SOUTH PACIFIC (2006 Winner)
In 1790, the mutineers of the HMS Bounty selected Pitcairn Island, some 1,200 miles southeast of Tahiti, to live with their Tahitian brides because it was so far away and nearly an impossible place for their pursuers to anchor safely. Today, their 50-some descendants see few visitors for the very same reasons. Get a feel for their isolationist way of life by spending a week hiking craggy hills, helping the residents maintain their longboats, and hearing tales of life on a forgotten island. That's just the headliner of this three-week South Pacific voyage, most of which you'll see from the comfort of a 60-foot luxury sailboat. You'll also snorkel reefs teeming with tropical fish, hike the goat paths of Mangareva (a "floating mountain" in the Gambier Islands, 320 miles west of Pitcairn), and learn to trim the mainsails en route to uninhabited sand spits like Henderson and Oeno islands, where you can pretend you're starring in your own episode of Lost.
Outfitter: Ocean Voyages, 800-299-4444, www.oceanvoyages.com
When to Go: July-October
Circumnavigating the South Island
During Active New Zealand founder Andrew Fairfax's 2,700-mile cycling expedition from Istanbul to London in 2003, he thought, Why aren't we doing this at home? The result of that epiphany is the Weka, a 13-day supported bike trip circling the South Island. It hits all the top spots, like the majestic peaks and gushing waterfalls of Milford Sound and the blue ice of the Franz Josef Glacier, while staying off most of the main routes, worn thin by tourist traffic. You'll log roughly 400 miles on Specialized hybrids that can handle gravel farm paths and other classic Kiwi obstacles like cow dung and stubborn sheep. Typical day: Pull off the Central Otago Rail Trail, ditch your gear in a renovated millhouse that serves as home for the night, and head to a tiny rural-outpost pub for a Speight's with the locals.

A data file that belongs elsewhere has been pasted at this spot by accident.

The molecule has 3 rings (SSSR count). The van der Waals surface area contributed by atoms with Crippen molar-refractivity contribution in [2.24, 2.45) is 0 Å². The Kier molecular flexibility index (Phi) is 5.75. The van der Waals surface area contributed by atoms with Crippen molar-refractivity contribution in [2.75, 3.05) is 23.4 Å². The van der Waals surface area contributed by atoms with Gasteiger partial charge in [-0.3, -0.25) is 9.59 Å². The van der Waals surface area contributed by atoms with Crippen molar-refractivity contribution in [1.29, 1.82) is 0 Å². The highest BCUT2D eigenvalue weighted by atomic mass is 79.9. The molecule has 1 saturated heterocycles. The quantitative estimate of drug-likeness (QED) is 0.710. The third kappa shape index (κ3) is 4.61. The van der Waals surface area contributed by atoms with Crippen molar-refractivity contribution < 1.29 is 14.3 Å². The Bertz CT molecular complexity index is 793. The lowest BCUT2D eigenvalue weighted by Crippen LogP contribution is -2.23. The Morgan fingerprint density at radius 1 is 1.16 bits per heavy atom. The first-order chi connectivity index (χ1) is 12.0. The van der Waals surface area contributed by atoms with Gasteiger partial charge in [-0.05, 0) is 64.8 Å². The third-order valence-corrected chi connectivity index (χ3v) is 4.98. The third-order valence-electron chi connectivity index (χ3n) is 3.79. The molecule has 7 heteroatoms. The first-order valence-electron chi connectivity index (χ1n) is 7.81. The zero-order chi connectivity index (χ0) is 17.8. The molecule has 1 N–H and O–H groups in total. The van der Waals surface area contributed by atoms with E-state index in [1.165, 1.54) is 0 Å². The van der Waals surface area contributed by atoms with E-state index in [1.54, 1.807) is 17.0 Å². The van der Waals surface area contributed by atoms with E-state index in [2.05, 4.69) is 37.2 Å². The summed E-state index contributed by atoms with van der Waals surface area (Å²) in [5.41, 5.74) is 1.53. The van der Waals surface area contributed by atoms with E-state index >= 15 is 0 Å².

Outfitter: Active New Zealand, 800-661-9073, www.activenewzealand.com
When to Go: October-April
Want to find out what Bora Bora was like in the days before tourism took over? Set out on a 13-day paddling recon mission to Raivavae (Ri-VA-vi), one of five time-forgotten archipelagos in the Austral chain, 2,244 miles northeast of New Zealand in French Polynesia. On this, one of the first outfitted kayaking trips from the island, you'll hop from motu to motu (tiny uninhabited islands) in the outer reef in the mornings, set up camp for the night, and head to the lagoons on an underwater hunt to spear grouper for dinner. (Don't worry, other provisions will be provided if you come up empty-handed.) Keep an eye out for blue whales—the reef's horseshoe shape brings the deep-dwellers of the Pacific right up to the shoreline.
Outfitter: Explorers' Corner, 510-559-8099, www.explorerscorner.com
When to Go: July
Diving with Sharks
After three days spent exploring the ribbon of coral along the Great Barrier Reef, you'll keep heading east, some 110 nautical miles off the northern coast of Oz, to the Coral Sea, where the currents converge and the heavies of the Pacific come out to play. That's where Osprey Reef gives way to a 3,300-foot underwater shelf swarming with barracuda, tuna, manta rays, and scads of sharks—threshers, blacktips, whitetips, hammerheads, and leopards. Take it all in on four daily dives over six days. (If the deeps start to give you the creeps, try snorkeling.) Above water, watch and learn from Undersea Explorer's resident marine biologists, who measure and tag the reef sharks in an effort to secure protection for this remote and still-pristine marine environment.
Outfitter: Undersea Explorer,
011-61-74-099-5911, www.undersea.com.au When to Go: April-December